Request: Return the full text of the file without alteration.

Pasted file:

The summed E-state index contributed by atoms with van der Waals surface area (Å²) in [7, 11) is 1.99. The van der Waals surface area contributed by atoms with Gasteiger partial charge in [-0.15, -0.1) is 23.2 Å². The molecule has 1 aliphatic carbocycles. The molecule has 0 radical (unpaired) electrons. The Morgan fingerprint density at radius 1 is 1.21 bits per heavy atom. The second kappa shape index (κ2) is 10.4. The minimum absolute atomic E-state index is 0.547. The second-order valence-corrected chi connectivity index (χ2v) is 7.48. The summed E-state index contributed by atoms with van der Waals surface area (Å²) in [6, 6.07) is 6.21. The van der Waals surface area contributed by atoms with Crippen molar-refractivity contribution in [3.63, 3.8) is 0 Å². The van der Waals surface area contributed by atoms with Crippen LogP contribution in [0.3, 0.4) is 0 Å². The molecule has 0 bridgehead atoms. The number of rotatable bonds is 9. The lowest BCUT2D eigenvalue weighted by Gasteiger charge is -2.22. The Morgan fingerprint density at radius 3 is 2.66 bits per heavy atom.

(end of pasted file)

The summed E-state index contributed by atoms with van der Waals surface area (Å²) in [7, 11) is 1.99. The van der Waals surface area contributed by atoms with Gasteiger partial charge in [-0.15, -0.1) is 23.2 Å². The molecule has 1 aliphatic carbocycles. The molecule has 0 radical (unpaired) electrons. The Morgan fingerprint density at radius 1 is 1.21 bits per heavy atom. The second kappa shape index (κ2) is 10.4. The minimum absolute atomic E-state index is 0.547. The second-order valence-corrected chi connectivity index (χ2v) is 7.48. The summed E-state index contributed by atoms with van der Waals surface area (Å²) in [6, 6.07) is 6.21. The van der Waals surface area contributed by atoms with Crippen molar-refractivity contribution in [3.63, 3.8) is 0 Å². The van der Waals surface area contributed by atoms with Crippen LogP contribution in [0.3, 0.4) is 0 Å². The molecule has 0 bridgehead atoms. The number of rotatable bonds is 9. The lowest BCUT2D eigenvalue weighted by Gasteiger charge is -2.22. The Morgan fingerprint density at radius 3 is 2.66 bits per heavy atom.